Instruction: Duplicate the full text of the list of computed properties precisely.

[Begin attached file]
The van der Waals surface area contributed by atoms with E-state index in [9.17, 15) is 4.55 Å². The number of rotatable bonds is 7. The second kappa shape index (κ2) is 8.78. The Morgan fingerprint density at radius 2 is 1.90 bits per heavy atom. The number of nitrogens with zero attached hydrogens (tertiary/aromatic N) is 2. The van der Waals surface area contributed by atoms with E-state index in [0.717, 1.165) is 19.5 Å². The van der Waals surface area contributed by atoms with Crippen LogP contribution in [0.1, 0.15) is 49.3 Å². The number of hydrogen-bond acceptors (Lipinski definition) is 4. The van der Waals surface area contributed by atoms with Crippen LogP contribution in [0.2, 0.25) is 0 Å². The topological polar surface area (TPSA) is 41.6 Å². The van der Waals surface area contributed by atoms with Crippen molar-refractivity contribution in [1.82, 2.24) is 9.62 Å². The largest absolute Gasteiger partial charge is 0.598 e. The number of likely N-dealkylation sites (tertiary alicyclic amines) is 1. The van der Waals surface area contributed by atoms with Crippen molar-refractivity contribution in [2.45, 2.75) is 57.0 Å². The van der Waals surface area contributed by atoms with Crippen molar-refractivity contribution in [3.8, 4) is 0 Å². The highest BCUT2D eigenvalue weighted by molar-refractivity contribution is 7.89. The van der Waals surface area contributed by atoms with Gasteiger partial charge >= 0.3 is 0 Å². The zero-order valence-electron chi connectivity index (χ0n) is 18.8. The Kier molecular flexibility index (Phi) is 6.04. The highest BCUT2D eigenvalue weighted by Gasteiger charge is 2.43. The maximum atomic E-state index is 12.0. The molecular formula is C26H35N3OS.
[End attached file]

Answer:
The van der Waals surface area contributed by atoms with E-state index in [9.17, 15) is 4.55 Å². The number of rotatable bonds is 7. The second kappa shape index (κ2) is 8.78. The Morgan fingerprint density at radius 2 is 1.90 bits per heavy atom. The number of nitrogens with zero attached hydrogens (tertiary/aromatic N) is 2. The van der Waals surface area contributed by atoms with E-state index in [0.717, 1.165) is 19.5 Å². The van der Waals surface area contributed by atoms with Crippen LogP contribution in [0.1, 0.15) is 49.3 Å². The number of hydrogen-bond acceptors (Lipinski definition) is 4. The van der Waals surface area contributed by atoms with Crippen LogP contribution in [0.2, 0.25) is 0 Å². The topological polar surface area (TPSA) is 41.6 Å². The van der Waals surface area contributed by atoms with Crippen molar-refractivity contribution in [1.82, 2.24) is 9.62 Å². The largest absolute Gasteiger partial charge is 0.598 e. The number of likely N-dealkylation sites (tertiary alicyclic amines) is 1. The van der Waals surface area contributed by atoms with Crippen molar-refractivity contribution in [2.45, 2.75) is 57.0 Å². The van der Waals surface area contributed by atoms with Crippen molar-refractivity contribution in [3.8, 4) is 0 Å². The highest BCUT2D eigenvalue weighted by molar-refractivity contribution is 7.89. The van der Waals surface area contributed by atoms with Gasteiger partial charge >= 0.3 is 0 Å². The zero-order valence-electron chi connectivity index (χ0n) is 18.8. The Kier molecular flexibility index (Phi) is 6.04. The highest BCUT2D eigenvalue weighted by Gasteiger charge is 2.43. The maximum atomic E-state index is 12.0. The molecular formula is C26H35N3OS.